The nine programs in Dance Chicago 2000, all under two hours in length, include a popular annual program specifically for families and kids, plus two evenings devoted to a dance slam, in which up to 20 choreographers, solo dancers, or troupes can strut their best five minutes, and be rated by the audience. Typically, several bookings for next year will emerge from the dance slam. Principal funding for Dance Chicago 2000 comes from the MacArthur Foundation, the WPWR-Channel 50 Foundation, and the Philip Morris Companies.

Congo Square, a new theatre troupe that plans to produce black-themed plays, is setting up shop at the Chicago Dramatists space, 1005 West Chicago Avenue. Calling itself the "brainchild of 12 artists educated at Howard University and the University of Illinois," the group has enlisted heavyweights such as August Wilson, Harry J. Lennix (a Chicagoan), Al Freeman, Jr., and Goodman Theatre artistic associate Chuck Smith as members of its advisory board. Congo Square (the name comes from the market area of the New Orleans French Quarter) has announced a three-play season to include Wilson's The Piano Lesson (which opened Oct. 19), Cheryl L. West's Before It Hits Home, and Fugard's The Island.

The Talent Connection, a Chicago institution, has closed shop after 22 years. It was the last of the old-fashioned, real-person answering services catering to the acting profession. To its last day, which was Aug. 31, former Chicago actor and cop Dennis Farina continued to use the Talent Connection for his Chicago calls. Owner Pat Dour was done in by e-mail, voice mail, answering machines, and the actors' strike. I used the Talent Connection for the better part of a decade early in my freelance career, and, boy, did I feel guilty when I disconnected them in favor of my first answering machine! Pat and her late partner, Inez Prescott, provided the most motherly and devoted service anywhere. An apocryphal story says they once tracked down an actor in the steam room of a local bathhouse! At its peak, the Talent Connection was a 24/7 operation with 1,300 clients and 14 operators. End of an era, as 773-472-6550 moves on to someone else. God bless you, Pat.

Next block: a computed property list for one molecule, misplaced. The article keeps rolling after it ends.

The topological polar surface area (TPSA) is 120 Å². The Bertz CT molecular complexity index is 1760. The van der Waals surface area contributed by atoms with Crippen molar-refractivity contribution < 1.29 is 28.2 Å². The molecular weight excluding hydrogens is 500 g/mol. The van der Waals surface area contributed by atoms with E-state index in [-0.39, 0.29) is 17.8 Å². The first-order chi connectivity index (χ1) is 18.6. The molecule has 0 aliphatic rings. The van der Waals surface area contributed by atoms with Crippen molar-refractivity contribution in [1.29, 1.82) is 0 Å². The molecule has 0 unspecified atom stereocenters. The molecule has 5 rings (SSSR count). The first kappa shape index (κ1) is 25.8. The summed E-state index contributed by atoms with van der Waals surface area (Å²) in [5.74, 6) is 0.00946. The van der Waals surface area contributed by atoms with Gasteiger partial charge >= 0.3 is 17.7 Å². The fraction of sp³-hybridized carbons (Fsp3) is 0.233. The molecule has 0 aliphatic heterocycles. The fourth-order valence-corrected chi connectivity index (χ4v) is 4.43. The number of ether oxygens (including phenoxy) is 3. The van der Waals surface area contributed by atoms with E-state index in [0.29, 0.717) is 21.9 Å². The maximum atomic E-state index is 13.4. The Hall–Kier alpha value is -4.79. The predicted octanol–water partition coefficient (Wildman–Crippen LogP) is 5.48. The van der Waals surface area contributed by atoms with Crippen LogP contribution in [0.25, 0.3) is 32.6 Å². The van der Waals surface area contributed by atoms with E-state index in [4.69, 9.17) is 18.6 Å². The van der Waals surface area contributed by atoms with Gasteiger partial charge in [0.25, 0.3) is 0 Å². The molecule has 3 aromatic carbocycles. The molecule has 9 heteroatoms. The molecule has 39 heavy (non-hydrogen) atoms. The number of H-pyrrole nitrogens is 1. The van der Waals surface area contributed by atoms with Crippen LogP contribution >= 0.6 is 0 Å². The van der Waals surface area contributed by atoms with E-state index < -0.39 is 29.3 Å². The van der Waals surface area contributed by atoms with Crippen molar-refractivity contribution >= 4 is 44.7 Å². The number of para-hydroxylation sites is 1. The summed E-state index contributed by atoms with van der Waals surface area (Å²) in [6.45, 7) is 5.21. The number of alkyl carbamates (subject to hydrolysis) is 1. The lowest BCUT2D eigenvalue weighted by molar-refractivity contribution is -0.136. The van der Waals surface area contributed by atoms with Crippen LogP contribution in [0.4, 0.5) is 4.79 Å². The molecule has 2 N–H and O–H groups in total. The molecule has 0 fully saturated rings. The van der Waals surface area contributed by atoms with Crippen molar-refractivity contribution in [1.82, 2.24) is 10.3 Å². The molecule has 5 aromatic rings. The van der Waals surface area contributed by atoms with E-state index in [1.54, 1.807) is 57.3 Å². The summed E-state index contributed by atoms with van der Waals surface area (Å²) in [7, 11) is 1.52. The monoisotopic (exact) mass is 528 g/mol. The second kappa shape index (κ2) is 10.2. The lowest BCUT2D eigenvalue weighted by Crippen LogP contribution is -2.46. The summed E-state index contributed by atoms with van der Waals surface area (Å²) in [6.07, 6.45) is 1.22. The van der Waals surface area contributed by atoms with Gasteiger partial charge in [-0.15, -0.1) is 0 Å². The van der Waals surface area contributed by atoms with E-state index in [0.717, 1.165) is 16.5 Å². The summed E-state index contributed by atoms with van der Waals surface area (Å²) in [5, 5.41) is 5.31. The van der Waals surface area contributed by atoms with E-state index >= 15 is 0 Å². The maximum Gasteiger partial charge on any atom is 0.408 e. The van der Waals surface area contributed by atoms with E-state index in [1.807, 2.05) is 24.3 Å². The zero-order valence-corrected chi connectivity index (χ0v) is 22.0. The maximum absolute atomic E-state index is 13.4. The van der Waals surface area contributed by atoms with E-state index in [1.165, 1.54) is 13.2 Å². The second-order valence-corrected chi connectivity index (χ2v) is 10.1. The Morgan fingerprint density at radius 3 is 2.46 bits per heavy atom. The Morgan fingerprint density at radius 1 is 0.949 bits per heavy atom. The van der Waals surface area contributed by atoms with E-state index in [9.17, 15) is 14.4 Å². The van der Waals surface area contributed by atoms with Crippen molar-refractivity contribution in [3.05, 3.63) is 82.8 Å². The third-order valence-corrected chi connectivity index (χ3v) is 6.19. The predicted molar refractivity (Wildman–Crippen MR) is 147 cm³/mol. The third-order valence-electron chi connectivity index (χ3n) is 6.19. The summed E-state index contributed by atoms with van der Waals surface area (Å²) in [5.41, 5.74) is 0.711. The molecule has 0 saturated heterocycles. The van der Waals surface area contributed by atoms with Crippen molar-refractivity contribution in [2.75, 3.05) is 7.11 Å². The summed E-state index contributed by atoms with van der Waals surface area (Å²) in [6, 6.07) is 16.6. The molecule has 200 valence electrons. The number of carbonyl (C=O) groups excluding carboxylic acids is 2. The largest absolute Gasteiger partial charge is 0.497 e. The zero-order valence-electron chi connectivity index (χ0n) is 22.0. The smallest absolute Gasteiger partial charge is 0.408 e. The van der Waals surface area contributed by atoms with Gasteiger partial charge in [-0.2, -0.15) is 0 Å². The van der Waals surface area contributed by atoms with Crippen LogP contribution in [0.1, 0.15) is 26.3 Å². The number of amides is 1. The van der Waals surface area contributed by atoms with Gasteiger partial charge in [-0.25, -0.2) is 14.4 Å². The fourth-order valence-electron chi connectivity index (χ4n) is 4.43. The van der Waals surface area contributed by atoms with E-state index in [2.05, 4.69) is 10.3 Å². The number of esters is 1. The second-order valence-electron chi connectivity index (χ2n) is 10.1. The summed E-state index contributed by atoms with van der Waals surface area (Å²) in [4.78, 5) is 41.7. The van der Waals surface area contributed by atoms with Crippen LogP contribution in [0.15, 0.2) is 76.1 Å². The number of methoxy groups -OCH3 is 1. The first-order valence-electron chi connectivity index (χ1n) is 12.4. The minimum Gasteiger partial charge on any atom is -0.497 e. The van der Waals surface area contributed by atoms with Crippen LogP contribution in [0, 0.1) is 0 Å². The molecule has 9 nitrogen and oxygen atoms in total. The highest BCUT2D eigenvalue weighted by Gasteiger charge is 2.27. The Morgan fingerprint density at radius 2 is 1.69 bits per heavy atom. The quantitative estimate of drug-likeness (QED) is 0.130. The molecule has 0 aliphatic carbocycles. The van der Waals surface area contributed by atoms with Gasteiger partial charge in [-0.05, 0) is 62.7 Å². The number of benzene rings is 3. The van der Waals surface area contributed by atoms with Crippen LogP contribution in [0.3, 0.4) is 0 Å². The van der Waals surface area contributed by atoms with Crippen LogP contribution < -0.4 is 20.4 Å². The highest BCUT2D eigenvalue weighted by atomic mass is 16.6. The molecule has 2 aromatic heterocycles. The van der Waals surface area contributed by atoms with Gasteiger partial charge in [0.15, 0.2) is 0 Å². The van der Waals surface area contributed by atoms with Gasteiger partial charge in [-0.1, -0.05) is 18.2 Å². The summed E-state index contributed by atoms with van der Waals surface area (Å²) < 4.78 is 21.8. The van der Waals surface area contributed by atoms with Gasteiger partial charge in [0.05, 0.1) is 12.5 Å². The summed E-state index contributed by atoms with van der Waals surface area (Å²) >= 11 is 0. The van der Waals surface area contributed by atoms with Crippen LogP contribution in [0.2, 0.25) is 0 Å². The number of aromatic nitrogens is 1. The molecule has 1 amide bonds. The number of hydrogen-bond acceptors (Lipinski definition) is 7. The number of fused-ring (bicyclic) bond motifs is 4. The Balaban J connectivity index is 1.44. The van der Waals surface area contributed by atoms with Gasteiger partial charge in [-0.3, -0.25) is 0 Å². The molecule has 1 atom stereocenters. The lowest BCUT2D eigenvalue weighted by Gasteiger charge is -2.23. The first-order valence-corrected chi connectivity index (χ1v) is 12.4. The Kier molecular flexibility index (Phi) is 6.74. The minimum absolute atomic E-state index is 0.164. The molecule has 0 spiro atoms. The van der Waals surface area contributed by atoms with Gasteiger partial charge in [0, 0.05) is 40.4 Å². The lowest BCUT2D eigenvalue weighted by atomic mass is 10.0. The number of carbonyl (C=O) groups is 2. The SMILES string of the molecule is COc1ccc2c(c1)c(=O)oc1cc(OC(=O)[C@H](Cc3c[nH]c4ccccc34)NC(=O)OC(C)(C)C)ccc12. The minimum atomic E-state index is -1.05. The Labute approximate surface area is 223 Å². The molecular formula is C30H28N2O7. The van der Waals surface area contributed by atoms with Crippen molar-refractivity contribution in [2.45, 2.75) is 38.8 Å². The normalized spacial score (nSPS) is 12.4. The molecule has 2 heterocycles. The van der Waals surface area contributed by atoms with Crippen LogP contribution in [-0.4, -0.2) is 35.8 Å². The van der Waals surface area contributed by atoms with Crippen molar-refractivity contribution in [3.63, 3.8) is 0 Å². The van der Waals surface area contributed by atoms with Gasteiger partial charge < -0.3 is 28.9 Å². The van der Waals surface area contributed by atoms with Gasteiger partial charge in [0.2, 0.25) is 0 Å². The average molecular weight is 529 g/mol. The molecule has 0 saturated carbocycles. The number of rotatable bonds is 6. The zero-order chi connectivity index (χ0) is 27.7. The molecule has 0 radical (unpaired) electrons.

An additional passing: the community is mourning the death of veteran character actor and major-league voice-over talent, Patti Wilkus, 79. A Joseph Jefferson Award-winner, Wilkus was equally at home in musicals or straight plays. During the 1970s, she commuted to New York for a recurring role in the daytime soap, "Edge of Night."

A happier note is being sounded at Davenport's Piano Bar and Cabaret, celebrating its second anniversary in November. In that short span of two years, Bill Davenport's two-room saloon in the trendy Wicker Park neighborhood has become one of Chicago's top cabaret rooms, drawing the likes of Billy Stritch, Karen Mason, and Phillip Officer to its back room, while making the front room a haven for local talent. And with a modest cover charge, no minimum policy, too. Congrats, Bill!